Entergy says Indian Point, Palisades nuclear plants are still viable assets

Entergy Corp. (NYSE: ETR) in 2014 shut one nuclear plant, and will shut and/or sell two more, but has confidence at this point in two remaining nuclear plants in New York and Michigan, the company said in its Aug. 4 quarterly Form 10-Q report.

The market price trend presents a challenging economic situation for the Entergy Wholesale Commodities plants, Entergy noted. The severity of the challenge varies for each of the plants based on a variety of factors such as the market for both energy and capacity, their size, their contracted positions, and the amount of investment required to continue to operate and maintain them safety, including the estimated asset retirement costs. In addition, currently the market design under which the plants operate does not adequately compensate merchant nuclear plants for their environmental and fuel diversity benefits in their regions.

In October 2015, Entergy determined that it will close the Pilgrim and FitzPatrick plants. The decisions to shut down the plants were primarily due to the poor market conditions that have led to reduced revenues, the poor market design that fails to properly compensate nuclear generators for the benefits they provide, and increased operational costs. The Pilgrim plant is expected to cease operations on May 31, 2019. The FitzPatrick plant is preparing to shut down at the end of its current fuel cycle, which is planned for late January 2017. Entergy announced in July 2016, however, that it is in discussions with another company, Exelon (NYSE: EXC), for the possible sale of FitzPatrick.

Entergy previously shut down Vermont Yankee in 2014, and, after the closure of Pilgrim and the closure or sale of FitzPatrick, will have two remaining nuclear power facilities in operation in the Entergy Wholesale Commodities business, Indian Point and Palisades.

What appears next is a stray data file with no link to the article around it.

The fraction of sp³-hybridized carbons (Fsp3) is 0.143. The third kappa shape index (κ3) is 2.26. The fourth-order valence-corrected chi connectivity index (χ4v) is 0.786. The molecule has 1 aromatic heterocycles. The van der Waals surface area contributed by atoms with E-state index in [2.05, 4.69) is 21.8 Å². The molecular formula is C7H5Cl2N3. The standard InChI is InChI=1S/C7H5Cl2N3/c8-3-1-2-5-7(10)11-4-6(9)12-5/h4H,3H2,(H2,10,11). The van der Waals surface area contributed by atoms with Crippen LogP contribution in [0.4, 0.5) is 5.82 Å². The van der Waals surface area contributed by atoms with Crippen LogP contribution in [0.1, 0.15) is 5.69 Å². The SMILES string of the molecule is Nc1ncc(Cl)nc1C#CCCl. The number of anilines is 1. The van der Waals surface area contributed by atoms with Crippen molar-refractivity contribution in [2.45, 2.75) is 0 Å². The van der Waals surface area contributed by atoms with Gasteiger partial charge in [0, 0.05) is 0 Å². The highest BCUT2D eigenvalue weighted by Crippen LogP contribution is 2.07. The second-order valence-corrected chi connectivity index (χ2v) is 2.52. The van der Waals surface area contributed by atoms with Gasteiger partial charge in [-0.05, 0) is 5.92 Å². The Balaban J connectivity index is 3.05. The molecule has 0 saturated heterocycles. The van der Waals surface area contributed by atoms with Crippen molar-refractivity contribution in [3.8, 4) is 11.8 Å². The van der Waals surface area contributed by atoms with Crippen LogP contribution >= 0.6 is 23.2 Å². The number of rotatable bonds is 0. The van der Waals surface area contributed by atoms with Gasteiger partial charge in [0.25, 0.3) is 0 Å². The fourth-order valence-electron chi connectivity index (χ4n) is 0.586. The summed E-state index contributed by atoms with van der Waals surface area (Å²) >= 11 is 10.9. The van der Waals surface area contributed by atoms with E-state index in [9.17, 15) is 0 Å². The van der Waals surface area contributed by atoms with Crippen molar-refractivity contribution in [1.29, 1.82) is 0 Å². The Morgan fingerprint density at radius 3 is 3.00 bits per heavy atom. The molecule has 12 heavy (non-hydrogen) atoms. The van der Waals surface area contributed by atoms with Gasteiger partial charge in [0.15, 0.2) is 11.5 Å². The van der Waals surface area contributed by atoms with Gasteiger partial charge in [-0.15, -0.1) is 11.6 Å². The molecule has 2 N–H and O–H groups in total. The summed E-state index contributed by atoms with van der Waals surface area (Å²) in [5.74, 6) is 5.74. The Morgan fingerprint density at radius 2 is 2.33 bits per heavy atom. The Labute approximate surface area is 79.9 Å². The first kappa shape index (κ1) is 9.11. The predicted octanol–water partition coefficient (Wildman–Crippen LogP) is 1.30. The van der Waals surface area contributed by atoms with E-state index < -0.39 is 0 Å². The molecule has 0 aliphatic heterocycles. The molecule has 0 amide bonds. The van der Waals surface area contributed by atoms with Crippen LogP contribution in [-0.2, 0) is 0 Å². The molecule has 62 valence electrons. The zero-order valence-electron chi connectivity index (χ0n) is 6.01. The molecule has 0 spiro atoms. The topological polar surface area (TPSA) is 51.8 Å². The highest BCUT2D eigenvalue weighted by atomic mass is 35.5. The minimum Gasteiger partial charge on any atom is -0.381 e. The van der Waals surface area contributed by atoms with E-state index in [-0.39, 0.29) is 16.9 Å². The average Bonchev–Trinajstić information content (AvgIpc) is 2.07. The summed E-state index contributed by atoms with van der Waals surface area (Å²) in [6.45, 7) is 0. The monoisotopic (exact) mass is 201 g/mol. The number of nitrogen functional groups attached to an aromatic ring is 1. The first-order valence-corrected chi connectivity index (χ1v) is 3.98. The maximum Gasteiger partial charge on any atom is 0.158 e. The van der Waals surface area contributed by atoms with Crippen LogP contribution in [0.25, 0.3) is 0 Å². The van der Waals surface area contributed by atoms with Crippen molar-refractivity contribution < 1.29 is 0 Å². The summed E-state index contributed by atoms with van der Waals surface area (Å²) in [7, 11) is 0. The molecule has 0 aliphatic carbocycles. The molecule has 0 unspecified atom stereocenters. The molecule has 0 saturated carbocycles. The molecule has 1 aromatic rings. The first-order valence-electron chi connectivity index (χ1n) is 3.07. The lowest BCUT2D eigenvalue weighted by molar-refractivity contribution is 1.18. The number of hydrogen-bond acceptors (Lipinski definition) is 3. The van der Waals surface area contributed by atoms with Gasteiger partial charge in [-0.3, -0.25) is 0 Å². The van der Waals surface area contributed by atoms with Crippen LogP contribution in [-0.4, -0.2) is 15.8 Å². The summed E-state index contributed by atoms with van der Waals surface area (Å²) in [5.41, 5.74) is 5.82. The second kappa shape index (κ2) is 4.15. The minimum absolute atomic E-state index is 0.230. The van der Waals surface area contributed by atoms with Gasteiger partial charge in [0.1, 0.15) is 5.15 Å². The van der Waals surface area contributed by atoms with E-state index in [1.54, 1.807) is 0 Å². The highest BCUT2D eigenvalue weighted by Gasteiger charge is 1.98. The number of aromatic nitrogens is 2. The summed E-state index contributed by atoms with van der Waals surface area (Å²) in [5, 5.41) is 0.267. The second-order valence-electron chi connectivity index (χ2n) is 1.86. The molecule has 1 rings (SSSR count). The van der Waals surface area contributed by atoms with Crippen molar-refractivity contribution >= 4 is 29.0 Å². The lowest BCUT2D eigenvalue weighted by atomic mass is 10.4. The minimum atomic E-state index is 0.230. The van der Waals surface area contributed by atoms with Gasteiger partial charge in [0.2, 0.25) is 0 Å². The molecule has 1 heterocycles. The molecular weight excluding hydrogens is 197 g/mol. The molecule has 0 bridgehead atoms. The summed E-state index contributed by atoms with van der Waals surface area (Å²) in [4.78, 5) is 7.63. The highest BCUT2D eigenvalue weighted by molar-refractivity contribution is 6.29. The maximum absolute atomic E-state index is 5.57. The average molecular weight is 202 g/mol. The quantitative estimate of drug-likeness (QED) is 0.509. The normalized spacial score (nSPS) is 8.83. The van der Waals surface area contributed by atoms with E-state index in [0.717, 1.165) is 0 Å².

Unlike the three facilities that Entergy has decided to shut down, Indian Point is a multi-unit site, with both Indian Point 2 and 3 in operation, that sells power into the New York ISO Zone G, which is a key supply region for New York City. In addition, Indian Point 2 (1,028 MW) and 3 (1,041 MW) are significantly larger plants than Vermont Yankee (605 MW), Pilgrim (688 MW), or FitzPatrick (838 MW). The Indian Point units, however, are currently involved and face opposition in extensive licensing proceedings.

Palisades (811 MW) in Michigan is similar in size to FitzPatrick, is also a single-unit site, and the Midcontinent ISO market in which it operates has also experienced market price declines over the past few years. At this time, however, most of the Palisades output is sold under a 15-year power purchase agreement, entered at the plant’s acquisition in 2007, that expires in 2022. The power purchase agreement prices currently exceed market prices and escalate each year, up to $61.50/MWh in 2022.

Related to Indian Point, in January 2016, Entergy filed suit in the U.S. District Court for the Northern District of New York challenging the New York State Department of Environmental Conservation’s objection to Entergy’s withdrawn Coastal Zone Management Act consistency certification on federal preemption grounds. Entergy’s complaint requests a determination that the objection, which cites nuclear safety concerns, is preempted and thus invalid. The New York State Department of State filed a motion to dismiss Entergy’s lawsuit in March 2016, and Entergy filed its response in May 2016.

Also, during the scheduled refueling and maintenance outage at Indian Point Unit 2 in the first quarter 2016, comprehensive inspections were done as part of the aging management program. Inspections of more than 2,000 bolts in the reactor’s removable insert liner identified issues with roughly 11% of the bolts that required further analysis. Entergy replaced bolts as appropriate, and the unit returned to service on June 16, 2016. In addition to the repair costs, Entergy lost net revenue due to the plant being offline.  Entergy estimates the negative effect on earnings was approximately $51 million pre-tax in second quarter 2016. Entergy is evaluating the scope and duration of Indian Point 3’s next scheduled refueling outage planned for 2017. Based on the results of that review, Entergy could modify its plan for that outage and currently expects that the outage will be extended.

About Barry Cassell 20414 Articles
Barry Cassell is Chief Analyst for GenerationHub covering coal and emission controls issues, projects and policy. He has covered the coal and power generation industry for more than 24 years, beginning in November 2011 at GenerationHub and prior to that as editor of SNL Energy’s Coal Report. He was formerly with Coal Outlook for 15 years as the publication’s editor and contributing writer, and prior to that he was editor of Coal & Synfuels Technology and associate editor of The Energy Report. He has a bachelor’s degree from Central Michigan University.